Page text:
White hats, black hats, masks and pencil moustaches – who’s the baddie?

14 10 2013

I don’t write children’s books where, for the very young, an author has to make the baddie obvious. They cackle rather than laugh, they lurk rather than wait, they are sly rather than cunning. And they often wear a black hat.

In the world of adult literature the role of the baddie isn’t so clear cut. Nor should it be. There are bad people out there – people without redeeming characteristics, without a care for the social convention. But they are pretty rare. Most of us live in shades of gray – not 50 necessarily, but quite a few and those shades can lighten or darken depending on what we are doing at any one point in time.
Ask anyone not locked up in my cellar and they see me as a good man, someone with obvious flaws, attractive ones of course, but nothing which would put me on a register or lead to imprisonment. Ask me, and I might give you a bit more background about hidden motives behind good deeds which may cast shadows on your perception. Does that make me a baddie? How would I portray myself as a baddie in the written word to put the reader on notice or should I leave it to them to work out for themselves?

The latter is the obvious answer. Leading my reader by the nose is not how I see the contract between us. Every one of us has had a bad day, most of us succumb to the darker urges to varying degrees at some time in our lives. I think it is my job to show by actions, by written thoughts, by implication that this is the villain of our show. If you, dear reader, are worse than the bad things I illustrate him or her with then I rather imagine you will keep it to yourself!HH Coventry wears many hats but does not have a pencil moustache!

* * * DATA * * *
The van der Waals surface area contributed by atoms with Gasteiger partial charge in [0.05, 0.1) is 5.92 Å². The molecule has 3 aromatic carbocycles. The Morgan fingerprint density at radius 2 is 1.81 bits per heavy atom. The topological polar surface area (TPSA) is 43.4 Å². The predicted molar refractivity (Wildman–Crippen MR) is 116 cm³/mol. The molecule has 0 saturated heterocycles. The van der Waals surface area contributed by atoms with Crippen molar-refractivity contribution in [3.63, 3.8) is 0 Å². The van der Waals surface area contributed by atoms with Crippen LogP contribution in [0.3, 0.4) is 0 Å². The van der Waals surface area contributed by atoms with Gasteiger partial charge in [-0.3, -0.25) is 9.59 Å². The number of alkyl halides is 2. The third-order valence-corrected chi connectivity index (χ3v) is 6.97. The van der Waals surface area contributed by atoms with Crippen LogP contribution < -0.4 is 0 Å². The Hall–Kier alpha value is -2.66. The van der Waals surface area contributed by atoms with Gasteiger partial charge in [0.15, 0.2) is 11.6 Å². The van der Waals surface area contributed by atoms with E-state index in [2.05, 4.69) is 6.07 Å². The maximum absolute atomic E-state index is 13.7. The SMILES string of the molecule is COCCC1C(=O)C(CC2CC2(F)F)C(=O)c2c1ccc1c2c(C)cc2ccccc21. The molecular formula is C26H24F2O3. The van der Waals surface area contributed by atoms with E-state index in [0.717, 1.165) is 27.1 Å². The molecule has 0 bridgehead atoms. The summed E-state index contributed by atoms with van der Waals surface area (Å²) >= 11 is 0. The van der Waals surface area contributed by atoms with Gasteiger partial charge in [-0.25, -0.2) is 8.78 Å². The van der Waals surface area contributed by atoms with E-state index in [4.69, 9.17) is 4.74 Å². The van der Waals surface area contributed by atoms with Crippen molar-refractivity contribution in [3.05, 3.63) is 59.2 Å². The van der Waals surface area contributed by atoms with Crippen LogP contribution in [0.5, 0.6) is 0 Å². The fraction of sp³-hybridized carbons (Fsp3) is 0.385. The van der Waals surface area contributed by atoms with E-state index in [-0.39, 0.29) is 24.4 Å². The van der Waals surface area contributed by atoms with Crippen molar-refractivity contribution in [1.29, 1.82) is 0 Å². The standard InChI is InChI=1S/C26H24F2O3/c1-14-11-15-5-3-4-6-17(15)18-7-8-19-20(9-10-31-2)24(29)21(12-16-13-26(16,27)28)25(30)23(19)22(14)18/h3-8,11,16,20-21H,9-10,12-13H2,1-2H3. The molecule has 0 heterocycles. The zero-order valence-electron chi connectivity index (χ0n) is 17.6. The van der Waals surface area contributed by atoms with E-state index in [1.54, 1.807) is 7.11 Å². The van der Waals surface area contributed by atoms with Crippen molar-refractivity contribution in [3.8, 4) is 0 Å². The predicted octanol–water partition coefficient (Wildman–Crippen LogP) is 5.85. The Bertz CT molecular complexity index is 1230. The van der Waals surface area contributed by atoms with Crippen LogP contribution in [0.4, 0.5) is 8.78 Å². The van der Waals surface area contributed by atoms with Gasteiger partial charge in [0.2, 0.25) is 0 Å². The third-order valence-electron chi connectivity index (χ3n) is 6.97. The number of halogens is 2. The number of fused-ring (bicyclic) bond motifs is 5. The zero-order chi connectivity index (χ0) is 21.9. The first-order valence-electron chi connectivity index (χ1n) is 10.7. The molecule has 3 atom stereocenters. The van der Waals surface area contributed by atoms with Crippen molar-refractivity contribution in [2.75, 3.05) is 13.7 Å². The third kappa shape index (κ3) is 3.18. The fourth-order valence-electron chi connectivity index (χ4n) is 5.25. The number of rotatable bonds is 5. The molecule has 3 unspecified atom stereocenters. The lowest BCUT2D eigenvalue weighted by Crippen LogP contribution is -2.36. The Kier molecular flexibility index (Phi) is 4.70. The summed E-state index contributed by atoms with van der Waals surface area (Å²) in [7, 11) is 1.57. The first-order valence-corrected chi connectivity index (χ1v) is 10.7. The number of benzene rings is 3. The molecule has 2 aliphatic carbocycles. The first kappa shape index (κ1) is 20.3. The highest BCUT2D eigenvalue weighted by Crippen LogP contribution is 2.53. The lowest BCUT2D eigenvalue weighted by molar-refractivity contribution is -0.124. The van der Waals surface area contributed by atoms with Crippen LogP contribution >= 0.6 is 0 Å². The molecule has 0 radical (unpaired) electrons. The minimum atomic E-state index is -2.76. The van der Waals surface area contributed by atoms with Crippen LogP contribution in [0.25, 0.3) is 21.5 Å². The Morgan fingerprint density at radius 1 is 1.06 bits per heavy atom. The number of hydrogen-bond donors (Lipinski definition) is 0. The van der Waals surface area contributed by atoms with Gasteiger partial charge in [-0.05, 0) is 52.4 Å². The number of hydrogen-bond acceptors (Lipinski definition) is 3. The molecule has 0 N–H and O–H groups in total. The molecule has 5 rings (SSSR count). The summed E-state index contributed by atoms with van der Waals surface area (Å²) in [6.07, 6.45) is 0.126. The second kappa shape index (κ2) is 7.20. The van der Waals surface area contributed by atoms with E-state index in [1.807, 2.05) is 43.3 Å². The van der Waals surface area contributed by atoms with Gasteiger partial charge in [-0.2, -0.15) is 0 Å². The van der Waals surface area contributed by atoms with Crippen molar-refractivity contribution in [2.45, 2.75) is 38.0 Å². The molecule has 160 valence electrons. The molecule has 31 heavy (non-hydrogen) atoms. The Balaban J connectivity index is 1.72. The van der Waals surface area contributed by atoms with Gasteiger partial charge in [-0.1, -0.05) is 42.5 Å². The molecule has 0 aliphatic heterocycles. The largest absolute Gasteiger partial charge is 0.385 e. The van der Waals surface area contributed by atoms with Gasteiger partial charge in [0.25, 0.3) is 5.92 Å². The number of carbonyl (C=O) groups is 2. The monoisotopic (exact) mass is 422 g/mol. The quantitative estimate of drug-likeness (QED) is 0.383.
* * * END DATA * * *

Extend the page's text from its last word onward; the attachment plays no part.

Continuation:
Try it before you write it?

12 08 2013

Do you need to try something before you write about it? Ask Arthur C Clarke.

A flippant answer but pertinent. Did Mr C go into space, did he meet aliens, did he redraft the laws of physics. No. But should he therefore not have written about it?

We are fiction writers. It’s made up. Of course there will be elements of truth  in all our stories – human’s breathe, walk, live in houses, have sex. A plan will transport you between cities, countries or continents. But I have faith that Egypt is in North Africa even though I’ve never been there. If I had a guide book to hand and access to t’interweb I could probably write you a rollicking chase through the souks of Alexandria. But I’ve not experienced either the chase or the souk.

Did Mrs James have to try all 50-shades before she wrote about them? Does Dan Brown read latin or just have a phase book? Did A A Milne really have a hunny-loving bear telling him his thoughts?

There are areas, even in fiction, where experience is beneficial. A knowledge of anatomy is useful when writing a murder scene. Understanding of police procedure helps set up a detective story. Your first book will probably have more of your knowledge than any subsequent because you will write what you know before you really get into making everything else.

Do you need to try it before you write it? No. But you should know it. Don’t piss off your readers by putting Birmingham at the end of the M23 motorway – unless of course you’ve made a world where it really is!

Why not just make up the fact that you’ve tried it!